An artificial island will generate electricity

Belgium is building an artificial island in the North Sea to store water pumped by wind turbines in periods of low electricity demand. When electricity is needed, the water will be released.

A big hurdle in wind energy is, how do you store it, for when it's not, well windy? Investors and countries are betting on different technologies, but Belgium has a unique approach – an artificial island shaped like a donut. Yep, a donut.

The donut island (ok that's not the official name) will be built in the North Sea, next to offshore wind turbines.

Here's the problem it's trying to solve: wind often blows at night, when people don't need energy. One way to store it for later, is to use the energy to pump water.

"To push it kind of uphill," says Sophia von Waldow at Bloomberg New Energy Finance. "And that's where you store it. And when you need the energy again, it's pushed downhill again and that's when it generates electricity."

That works, if you happen to have a hill, and a place for water above and below. Otherwise, "in the North Sea, one would have to create these conditions, artificially," Von Waldow says.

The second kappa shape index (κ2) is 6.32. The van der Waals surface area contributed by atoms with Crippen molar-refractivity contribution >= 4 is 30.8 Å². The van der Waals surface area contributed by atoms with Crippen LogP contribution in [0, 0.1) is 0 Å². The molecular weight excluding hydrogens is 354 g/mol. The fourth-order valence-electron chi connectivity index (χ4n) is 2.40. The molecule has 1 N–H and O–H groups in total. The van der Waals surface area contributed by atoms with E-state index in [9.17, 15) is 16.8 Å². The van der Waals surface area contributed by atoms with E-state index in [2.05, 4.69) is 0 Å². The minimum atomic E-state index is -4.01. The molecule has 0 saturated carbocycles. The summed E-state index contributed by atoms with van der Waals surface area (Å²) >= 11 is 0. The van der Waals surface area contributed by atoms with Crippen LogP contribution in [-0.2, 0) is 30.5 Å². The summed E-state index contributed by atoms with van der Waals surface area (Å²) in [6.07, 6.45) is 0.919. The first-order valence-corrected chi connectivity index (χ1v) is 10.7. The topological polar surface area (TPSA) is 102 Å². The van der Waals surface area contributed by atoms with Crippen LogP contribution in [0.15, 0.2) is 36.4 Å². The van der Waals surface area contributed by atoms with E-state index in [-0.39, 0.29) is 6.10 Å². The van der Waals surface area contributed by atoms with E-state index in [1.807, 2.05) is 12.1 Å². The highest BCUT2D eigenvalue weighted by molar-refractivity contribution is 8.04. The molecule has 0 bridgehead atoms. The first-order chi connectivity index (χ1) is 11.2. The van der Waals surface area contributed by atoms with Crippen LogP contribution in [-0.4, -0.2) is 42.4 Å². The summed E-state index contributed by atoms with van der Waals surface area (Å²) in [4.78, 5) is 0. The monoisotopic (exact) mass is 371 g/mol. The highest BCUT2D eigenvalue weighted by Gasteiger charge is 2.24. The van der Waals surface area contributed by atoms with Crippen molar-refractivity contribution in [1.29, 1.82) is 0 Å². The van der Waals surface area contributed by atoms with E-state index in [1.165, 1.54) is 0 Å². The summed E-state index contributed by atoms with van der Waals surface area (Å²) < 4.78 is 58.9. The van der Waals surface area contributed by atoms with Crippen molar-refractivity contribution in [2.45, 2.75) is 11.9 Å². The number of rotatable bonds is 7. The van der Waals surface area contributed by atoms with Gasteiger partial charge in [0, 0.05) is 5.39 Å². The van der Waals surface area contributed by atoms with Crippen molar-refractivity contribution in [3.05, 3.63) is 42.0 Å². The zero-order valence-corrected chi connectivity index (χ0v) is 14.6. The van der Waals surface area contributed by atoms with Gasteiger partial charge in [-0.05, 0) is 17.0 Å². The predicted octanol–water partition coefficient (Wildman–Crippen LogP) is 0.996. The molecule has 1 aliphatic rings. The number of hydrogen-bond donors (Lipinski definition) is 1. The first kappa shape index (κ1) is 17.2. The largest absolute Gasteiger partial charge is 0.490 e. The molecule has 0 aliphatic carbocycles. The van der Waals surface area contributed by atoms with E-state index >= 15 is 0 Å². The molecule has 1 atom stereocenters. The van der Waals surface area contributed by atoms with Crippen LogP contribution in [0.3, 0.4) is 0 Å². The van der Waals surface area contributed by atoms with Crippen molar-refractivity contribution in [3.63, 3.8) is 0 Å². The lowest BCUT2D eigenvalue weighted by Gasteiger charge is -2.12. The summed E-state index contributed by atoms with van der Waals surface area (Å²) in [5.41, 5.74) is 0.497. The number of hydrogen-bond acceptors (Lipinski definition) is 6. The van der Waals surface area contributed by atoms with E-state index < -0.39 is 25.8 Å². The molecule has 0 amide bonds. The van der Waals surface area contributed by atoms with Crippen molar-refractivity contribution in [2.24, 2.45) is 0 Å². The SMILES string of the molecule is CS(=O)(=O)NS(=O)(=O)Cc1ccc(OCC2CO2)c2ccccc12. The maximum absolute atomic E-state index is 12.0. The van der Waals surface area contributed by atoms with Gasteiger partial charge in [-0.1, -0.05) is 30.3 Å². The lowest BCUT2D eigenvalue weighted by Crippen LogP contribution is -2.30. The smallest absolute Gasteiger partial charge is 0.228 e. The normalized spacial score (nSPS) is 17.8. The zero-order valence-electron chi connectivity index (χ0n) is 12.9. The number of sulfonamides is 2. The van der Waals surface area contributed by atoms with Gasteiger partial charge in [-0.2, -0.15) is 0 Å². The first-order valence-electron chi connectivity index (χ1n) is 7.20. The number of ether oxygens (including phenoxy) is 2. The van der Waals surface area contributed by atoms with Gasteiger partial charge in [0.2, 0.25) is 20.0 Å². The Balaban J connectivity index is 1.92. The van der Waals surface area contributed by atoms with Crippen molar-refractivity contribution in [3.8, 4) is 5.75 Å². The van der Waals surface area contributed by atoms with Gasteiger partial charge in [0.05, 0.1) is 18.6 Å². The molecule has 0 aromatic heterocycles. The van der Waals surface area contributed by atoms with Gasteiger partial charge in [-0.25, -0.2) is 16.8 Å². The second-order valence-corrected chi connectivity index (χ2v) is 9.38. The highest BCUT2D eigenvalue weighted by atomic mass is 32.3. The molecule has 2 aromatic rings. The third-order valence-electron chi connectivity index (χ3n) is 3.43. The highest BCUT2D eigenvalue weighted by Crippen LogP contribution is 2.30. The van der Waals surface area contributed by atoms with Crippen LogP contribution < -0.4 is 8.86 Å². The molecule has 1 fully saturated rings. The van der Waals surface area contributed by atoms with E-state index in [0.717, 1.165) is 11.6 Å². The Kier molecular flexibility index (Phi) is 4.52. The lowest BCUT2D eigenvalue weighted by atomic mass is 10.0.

Enter donut island -- with the middle dug down so it's the deepest part of the ocean.

When turbines turn, energy pumps water up and out of the donut. Later on, when Belgium needs energy, the water falls back down, making hydropower.

One key point: the technology's from Denmark. So it's actually more danish than a donut.

About the author

Scott Tong is a correspondent for Marketplace’s sustainability desk, with a focus on energy, environment, resources, climate, supply chain and the global economy.

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